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Expression of ENaC and other Transport Proteins in Xenopus Oocytes is Modulated by Intracellular Na+Kusche-Vihrog K.1,* · Segal A.2,* · Grygorczyk R.3 · Bangel-Ruland N.1 · Van Driessche W.2 · Weber W.-M.1
1 Institute of Animal Physiology, Westphalian Wilhelms-University Muenster,2Laboratory of Physiology, KU Leuven, Campus Gasthuisberg, Leuven,3Research Centre, Centre hospitalier de l’Université de Montréal - Hôtel-Dieu, 3850 Saint-Urbain, Montréal,*These authors contributed equally Corresponding Author
Institute of Animal Physiology, WWU Muenster
Hindenburgplatz 55, 48143 Muenster (Germany)
Tel. +49 251 83 21782, Fax: +49 251 83 21785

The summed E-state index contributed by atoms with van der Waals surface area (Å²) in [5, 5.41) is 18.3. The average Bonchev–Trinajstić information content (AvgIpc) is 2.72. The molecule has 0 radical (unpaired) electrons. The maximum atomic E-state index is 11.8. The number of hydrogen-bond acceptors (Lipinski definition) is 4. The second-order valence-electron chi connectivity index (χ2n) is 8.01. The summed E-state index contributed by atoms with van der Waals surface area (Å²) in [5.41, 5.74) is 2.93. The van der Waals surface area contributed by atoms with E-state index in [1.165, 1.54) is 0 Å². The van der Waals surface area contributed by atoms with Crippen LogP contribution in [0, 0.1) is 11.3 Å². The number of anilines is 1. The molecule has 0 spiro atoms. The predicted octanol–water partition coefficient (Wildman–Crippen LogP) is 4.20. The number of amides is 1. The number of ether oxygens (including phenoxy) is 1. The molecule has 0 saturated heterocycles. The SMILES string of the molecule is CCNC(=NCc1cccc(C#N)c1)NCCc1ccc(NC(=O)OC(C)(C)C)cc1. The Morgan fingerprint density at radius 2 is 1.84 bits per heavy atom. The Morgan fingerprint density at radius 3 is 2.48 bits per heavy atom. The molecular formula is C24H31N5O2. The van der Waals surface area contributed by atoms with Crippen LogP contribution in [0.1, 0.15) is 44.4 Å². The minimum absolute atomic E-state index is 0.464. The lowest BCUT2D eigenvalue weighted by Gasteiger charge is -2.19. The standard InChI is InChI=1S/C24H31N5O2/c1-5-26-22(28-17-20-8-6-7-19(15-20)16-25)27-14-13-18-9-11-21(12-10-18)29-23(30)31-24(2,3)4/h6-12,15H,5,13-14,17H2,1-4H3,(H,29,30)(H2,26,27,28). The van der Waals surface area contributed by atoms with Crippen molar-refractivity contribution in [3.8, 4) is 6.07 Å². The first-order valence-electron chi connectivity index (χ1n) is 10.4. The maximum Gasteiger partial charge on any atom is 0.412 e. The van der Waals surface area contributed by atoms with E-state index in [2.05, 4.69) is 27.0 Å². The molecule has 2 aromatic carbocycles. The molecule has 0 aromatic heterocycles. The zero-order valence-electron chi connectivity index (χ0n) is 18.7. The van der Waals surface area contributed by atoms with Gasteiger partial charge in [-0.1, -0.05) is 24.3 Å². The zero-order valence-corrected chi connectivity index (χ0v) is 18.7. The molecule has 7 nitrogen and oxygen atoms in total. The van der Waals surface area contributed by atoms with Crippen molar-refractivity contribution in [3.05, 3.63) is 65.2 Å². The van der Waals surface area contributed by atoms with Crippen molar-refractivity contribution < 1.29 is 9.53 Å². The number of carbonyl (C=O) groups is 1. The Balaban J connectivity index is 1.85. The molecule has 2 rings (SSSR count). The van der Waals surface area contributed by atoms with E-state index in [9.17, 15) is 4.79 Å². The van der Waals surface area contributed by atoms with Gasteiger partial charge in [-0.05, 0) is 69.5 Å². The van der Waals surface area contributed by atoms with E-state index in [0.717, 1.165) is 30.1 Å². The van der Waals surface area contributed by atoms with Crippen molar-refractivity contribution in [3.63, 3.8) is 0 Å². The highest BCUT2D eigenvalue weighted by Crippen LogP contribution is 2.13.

The expression of the epithelial Na+ channel (ENaC) is tissue-specific and dependent on a variety of mediators and interacting proteins. Here we examined the role of intracellular Na+ ([Na+]i) as a modulator of the expression of rat ENaC in Xenopus laevis oocytes. We manipulated [Na+]i of ENaC-expressing oocytes in the range of 0-20 mM by incubating in extracellular solutions of different [Na+]o. Electrophysiological, protein biochemical and fluorescence optical methods were used to determine the effects of different [Na+]i on ENaC expression and membrane abundance. In voltage-clamp experiments we found that amiloride-sensitive ENaC current (Iami) and conductance (Gami) peak at a [Na+]i of ∼10 mM Na+, but were significantly reduced in 5 mM and 20 mM [Na+]i. Fluorescence intensity of EGFP-ENaC-expressing oocytes also followed a bell-shaped curve with a maximum at ∼ 10 mM [Na+]i. In Western blot experiments with specific anti-ENaC antibodies the highest protein expression was found in ENaC-expressing oocytes with [Na+]i of 10-15 mM. Since ENaC is also highly permeable for Li+, we incubated ENaC-expressing oocytes in different Li+ concentrations and found a peak of Iami and Gami with 5 mM Li+. The influence of [Na+]i on the expression is not ENaC-specific, since expression of a Cl- channel (CFTR) and a Na+/glucose cotransporter (SGLT1) showed the same dependence on [Na+]i. We conclude that specific concentrations of Na+ and Li+ influence the expression and abundance of ENaC and other transport proteins in the plasma membrane in Xenopus laevis oocytes. Furthermore, we suggest the existence of a general mechanism dependent on monovalent cations that optimizes the expression of membrane proteins.
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